Tuesday, November 9

Angra - Aqua

Great Artwork, too!


When I learned about “Aqua”, I began acting like a giddy fanboy, prancing about with my hands clapped to my head, emitting brief shrieks of joy every so often (not that much of an exaggeration either, if you ask my fiancee). You'll have to forgive my ridiculous posture, but Angra was one of the first bands that really got me into metal, and has never failed to release material that I have found consistently excellent. After “Aurora Consurgens” and the troubles with their manager, I had begun to despair, fearing that Angra had gone the way of bands like Lost Horizon and Wintersun. So you can imagine my ecstasy (and perhaps share it) when I learned that a new full length was being released in August.

Upon first listen, I was mildly underwhelmed. I of course, was fantasizing about a bombastic return to “Rebirth” era speed and glory. While I still hold hopes for an album like that someday, “Aqua” is indeed not such an undertaking. Actually, if anything, “Aqua” is even more mellow and thoughtful than ever before (At least for the modern era of Angra). I've heard it claimed both that “Aqua” is a thematic album based on water, and instead a concept album based on “The Tempest”, the former seems more apt to me. The band themselves state that water is the inspiration for the album, and from the stormy heights to the serene depths, the analogy is a striking one.

After the obligatory but not unpleasant short intro piece, “Arising Thunder” kicks off the album in true Angra fashion. While perhaps a bit sparser vocally and instrumentally, this track is an exemplary piece of Angra's work. It is the liveliest and quickest-paced song on the album, and sits pretty well as the first full-length composition (the storm, after which there is peace, if you like), while setting the stage for the reminder of this very aquatic and progressively flavored album.

Now, power/prog isn't anything new for Angra, but they're breaking new ground here for themselves, moving beyond their past two efforts. They continue to grow in this direction, and manage continuously to become stronger songwriters while moving away from conventional power metal. Songs like “Rage of the Waters”, “Spirit of the Air”, and “Hollow” illustrate just how brilliantly the band can execute complex and well-written songs while maintaining the accessibility and wonderfully memorable solos and vocals that have become their hallmarks. As always, touches of folky percussion and Brazilian tonality creep into the recordings from time to time. Along with the ever-impressive guitar talent of Bittencourt and Loureiro, this makes for a very technically sharp album, one of the best I've seen this year.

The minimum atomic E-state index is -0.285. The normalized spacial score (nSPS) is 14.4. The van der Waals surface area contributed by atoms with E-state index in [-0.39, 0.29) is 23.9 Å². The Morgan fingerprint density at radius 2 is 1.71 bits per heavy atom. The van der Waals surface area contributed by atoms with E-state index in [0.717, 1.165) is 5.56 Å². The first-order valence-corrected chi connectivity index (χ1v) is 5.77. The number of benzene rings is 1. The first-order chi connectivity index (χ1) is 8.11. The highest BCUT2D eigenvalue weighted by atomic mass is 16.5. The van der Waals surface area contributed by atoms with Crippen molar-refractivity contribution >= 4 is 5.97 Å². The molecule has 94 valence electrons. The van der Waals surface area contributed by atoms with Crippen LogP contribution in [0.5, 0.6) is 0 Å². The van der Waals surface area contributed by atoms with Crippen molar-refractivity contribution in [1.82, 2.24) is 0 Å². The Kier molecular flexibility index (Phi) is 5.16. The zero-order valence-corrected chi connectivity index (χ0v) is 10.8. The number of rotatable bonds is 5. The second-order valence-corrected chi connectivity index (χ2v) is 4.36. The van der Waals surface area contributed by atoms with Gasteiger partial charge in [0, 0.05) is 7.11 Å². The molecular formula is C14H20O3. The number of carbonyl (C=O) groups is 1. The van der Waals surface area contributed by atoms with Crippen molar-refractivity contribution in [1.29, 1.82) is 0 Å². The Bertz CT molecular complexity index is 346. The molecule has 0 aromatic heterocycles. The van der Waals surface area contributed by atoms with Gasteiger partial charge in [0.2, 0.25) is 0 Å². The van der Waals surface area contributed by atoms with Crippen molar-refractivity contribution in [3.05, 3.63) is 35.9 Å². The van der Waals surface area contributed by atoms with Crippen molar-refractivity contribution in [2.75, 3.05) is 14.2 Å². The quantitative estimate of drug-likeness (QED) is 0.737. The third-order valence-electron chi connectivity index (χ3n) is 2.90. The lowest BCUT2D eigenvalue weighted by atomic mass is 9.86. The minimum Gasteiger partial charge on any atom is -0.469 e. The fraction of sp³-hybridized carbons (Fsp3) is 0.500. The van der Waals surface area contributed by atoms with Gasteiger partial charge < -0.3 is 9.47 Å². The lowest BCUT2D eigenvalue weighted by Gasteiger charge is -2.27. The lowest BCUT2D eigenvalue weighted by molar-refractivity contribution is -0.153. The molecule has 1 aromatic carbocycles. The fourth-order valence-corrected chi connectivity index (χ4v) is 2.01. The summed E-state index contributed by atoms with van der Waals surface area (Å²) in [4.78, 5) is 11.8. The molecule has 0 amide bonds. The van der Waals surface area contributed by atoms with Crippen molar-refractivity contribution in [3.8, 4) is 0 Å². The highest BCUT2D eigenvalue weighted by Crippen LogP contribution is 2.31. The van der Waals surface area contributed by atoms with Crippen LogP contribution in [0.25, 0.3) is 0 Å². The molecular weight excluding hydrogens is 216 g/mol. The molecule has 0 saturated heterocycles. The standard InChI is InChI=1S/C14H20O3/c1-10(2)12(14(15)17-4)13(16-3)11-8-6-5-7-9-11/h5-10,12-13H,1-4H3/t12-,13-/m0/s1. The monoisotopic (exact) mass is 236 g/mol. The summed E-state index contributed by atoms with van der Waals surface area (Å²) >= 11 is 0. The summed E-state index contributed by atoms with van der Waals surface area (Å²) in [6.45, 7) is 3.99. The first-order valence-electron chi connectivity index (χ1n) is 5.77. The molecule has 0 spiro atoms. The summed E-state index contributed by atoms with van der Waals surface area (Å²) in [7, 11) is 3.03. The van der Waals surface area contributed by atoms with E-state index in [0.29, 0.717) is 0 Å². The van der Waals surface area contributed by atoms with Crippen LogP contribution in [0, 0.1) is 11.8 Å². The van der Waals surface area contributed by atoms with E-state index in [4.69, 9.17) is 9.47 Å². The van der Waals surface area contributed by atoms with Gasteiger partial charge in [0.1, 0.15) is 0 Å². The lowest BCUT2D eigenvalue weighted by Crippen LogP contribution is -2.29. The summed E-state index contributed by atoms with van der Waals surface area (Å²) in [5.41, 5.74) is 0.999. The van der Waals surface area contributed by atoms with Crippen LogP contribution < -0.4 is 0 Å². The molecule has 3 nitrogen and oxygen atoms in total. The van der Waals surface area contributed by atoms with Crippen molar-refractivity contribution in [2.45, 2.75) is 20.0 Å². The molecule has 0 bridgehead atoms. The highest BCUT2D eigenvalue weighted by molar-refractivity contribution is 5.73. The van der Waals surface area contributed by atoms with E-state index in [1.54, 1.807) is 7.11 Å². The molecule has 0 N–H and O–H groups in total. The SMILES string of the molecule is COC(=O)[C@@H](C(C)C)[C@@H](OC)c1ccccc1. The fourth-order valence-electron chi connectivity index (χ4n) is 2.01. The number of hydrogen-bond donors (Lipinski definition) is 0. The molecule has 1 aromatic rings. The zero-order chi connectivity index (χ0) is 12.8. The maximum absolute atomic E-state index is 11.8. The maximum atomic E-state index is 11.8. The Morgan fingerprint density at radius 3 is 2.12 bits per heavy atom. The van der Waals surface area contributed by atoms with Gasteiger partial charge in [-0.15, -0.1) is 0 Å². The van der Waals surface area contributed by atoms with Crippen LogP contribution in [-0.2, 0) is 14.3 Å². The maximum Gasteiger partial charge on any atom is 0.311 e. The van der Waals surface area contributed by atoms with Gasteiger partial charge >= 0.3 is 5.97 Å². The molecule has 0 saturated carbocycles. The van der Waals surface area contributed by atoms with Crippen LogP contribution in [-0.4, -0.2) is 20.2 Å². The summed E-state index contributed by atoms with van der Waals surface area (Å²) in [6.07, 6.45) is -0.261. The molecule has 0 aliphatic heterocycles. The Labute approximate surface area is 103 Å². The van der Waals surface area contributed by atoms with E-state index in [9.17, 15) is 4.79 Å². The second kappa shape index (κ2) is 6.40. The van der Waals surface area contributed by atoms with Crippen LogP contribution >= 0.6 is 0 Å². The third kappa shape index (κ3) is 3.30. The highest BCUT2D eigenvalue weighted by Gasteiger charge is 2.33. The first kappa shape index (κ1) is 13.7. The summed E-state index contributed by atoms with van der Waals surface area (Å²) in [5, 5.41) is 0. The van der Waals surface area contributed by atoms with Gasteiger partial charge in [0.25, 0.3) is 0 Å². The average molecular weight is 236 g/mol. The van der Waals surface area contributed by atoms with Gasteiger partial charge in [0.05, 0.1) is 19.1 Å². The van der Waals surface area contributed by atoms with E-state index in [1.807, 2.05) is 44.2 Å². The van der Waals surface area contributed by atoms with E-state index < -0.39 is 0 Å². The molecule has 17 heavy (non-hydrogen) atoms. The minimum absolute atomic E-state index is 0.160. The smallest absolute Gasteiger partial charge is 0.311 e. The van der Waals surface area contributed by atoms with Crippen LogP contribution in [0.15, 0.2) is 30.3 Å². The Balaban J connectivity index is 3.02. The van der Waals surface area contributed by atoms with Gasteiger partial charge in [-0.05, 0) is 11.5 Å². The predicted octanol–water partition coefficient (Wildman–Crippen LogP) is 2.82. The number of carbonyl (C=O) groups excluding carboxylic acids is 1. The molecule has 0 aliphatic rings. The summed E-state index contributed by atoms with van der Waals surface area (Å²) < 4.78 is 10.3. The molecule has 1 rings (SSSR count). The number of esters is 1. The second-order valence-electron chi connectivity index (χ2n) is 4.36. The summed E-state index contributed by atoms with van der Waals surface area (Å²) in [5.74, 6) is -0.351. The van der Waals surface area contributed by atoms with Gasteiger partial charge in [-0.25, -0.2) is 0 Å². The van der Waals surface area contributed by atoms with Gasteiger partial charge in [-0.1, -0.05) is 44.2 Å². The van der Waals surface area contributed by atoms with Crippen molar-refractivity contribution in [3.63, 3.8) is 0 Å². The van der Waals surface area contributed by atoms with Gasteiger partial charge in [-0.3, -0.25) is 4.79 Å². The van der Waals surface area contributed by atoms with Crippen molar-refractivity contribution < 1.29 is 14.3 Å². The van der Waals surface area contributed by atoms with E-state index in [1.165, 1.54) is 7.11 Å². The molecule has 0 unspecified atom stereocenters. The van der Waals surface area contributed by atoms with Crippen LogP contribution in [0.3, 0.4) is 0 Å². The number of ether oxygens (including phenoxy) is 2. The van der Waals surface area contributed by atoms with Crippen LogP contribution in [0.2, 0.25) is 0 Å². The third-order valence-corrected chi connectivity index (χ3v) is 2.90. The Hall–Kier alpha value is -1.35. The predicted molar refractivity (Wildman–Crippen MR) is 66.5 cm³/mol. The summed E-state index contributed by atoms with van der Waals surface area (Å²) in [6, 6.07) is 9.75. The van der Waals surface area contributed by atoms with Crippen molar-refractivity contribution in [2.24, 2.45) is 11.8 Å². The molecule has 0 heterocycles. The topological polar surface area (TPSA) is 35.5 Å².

It's a testament to Angra's ability that they're able to continuously float away from the kind of metal that I and others claim to be our favorite, while keeping us hooked completely. I refuse to give a full track-by track of “Aqua”, but the songs are all good, while many rise further above that. Better people than I will give you a track-by-track, and I won't waste your time with my occasionally redundant writing. For now, suffice to say that “Aqua” is one of the best metal releases of the year, regardless of genre. It is deep and continuously fresh, profoundly energizing, and brings the band instantly up to form. It's not quite on par with “Rebirth”, but it's getting there.

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The Protagonist's Rating: 9.25/10


Unknown said...

You give this album a high score but I'd only listen to it after you give a score for "Temple of Shadows" as I thought that was their best release.

The Protagonist said...

If i had to make a snap judgement, I'd rate Rebirth, ToS, AC, and Aqua as 9.75, 9, 7.75, and 9.25 respectively. I loved Temple of Shadows as well, but I feel like Aqua is a little deeper and has slightly better songwriting. Feels a lot different too. They're consistently getting even more proggy too, i think you'd enjoy Aqua.